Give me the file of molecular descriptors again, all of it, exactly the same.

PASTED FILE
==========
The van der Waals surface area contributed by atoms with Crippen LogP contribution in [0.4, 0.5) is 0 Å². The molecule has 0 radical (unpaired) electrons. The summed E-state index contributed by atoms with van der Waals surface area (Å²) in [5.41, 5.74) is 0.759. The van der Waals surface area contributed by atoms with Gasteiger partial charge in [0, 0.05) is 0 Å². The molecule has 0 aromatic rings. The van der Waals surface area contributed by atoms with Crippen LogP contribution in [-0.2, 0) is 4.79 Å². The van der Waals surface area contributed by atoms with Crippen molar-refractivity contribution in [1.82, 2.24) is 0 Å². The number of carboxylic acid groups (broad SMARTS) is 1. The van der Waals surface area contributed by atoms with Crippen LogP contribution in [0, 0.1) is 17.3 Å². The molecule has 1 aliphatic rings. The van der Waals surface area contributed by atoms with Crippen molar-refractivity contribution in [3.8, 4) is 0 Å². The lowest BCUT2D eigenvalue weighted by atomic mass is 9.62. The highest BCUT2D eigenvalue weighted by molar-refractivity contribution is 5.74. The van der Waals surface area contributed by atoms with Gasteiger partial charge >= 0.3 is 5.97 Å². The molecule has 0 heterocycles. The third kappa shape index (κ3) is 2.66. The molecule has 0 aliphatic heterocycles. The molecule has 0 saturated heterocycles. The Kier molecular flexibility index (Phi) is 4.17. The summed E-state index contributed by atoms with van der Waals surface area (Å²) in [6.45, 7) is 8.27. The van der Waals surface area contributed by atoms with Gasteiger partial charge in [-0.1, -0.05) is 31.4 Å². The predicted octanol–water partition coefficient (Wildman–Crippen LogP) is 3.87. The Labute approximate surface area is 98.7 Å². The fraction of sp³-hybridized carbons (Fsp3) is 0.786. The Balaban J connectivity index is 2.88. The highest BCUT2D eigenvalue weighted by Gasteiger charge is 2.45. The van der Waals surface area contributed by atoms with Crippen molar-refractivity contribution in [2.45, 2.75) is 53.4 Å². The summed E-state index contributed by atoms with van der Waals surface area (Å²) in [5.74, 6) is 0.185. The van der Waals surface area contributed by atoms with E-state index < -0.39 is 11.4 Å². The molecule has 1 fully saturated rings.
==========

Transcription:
The van der Waals surface area contributed by atoms with Crippen LogP contribution in [0.4, 0.5) is 0 Å². The molecule has 0 radical (unpaired) electrons. The summed E-state index contributed by atoms with van der Waals surface area (Å²) in [5.41, 5.74) is 0.759. The van der Waals surface area contributed by atoms with Gasteiger partial charge in [0, 0.05) is 0 Å². The molecule has 0 aromatic rings. The van der Waals surface area contributed by atoms with Crippen LogP contribution in [-0.2, 0) is 4.79 Å². The van der Waals surface area contributed by atoms with Crippen molar-refractivity contribution in [1.82, 2.24) is 0 Å². The number of carboxylic acid groups (broad SMARTS) is 1. The van der Waals surface area contributed by atoms with Crippen LogP contribution in [0, 0.1) is 17.3 Å². The molecule has 1 aliphatic rings. The van der Waals surface area contributed by atoms with Crippen molar-refractivity contribution in [3.8, 4) is 0 Å². The lowest BCUT2D eigenvalue weighted by atomic mass is 9.62. The highest BCUT2D eigenvalue weighted by molar-refractivity contribution is 5.74. The van der Waals surface area contributed by atoms with Gasteiger partial charge >= 0.3 is 5.97 Å². The molecule has 0 heterocycles. The third kappa shape index (κ3) is 2.66. The molecule has 0 aliphatic heterocycles. The molecule has 0 saturated heterocycles. The Kier molecular flexibility index (Phi) is 4.17. The summed E-state index contributed by atoms with van der Waals surface area (Å²) in [6.45, 7) is 8.27. The van der Waals surface area contributed by atoms with Gasteiger partial charge in [-0.1, -0.05) is 31.4 Å². The predicted octanol–water partition coefficient (Wildman–Crippen LogP) is 3.87. The Labute approximate surface area is 98.7 Å². The fraction of sp³-hybridized carbons (Fsp3) is 0.786. The Balaban J connectivity index is 2.88. The highest BCUT2D eigenvalue weighted by Gasteiger charge is 2.45. The van der Waals surface area contributed by atoms with Crippen molar-refractivity contribution in [2.45, 2.75) is 53.4 Å². The summed E-state index contributed by atoms with van der Waals surface area (Å²) in [5.74, 6) is 0.185. The van der Waals surface area contributed by atoms with E-state index < -0.39 is 11.4 Å². The molecule has 1 fully saturated rings.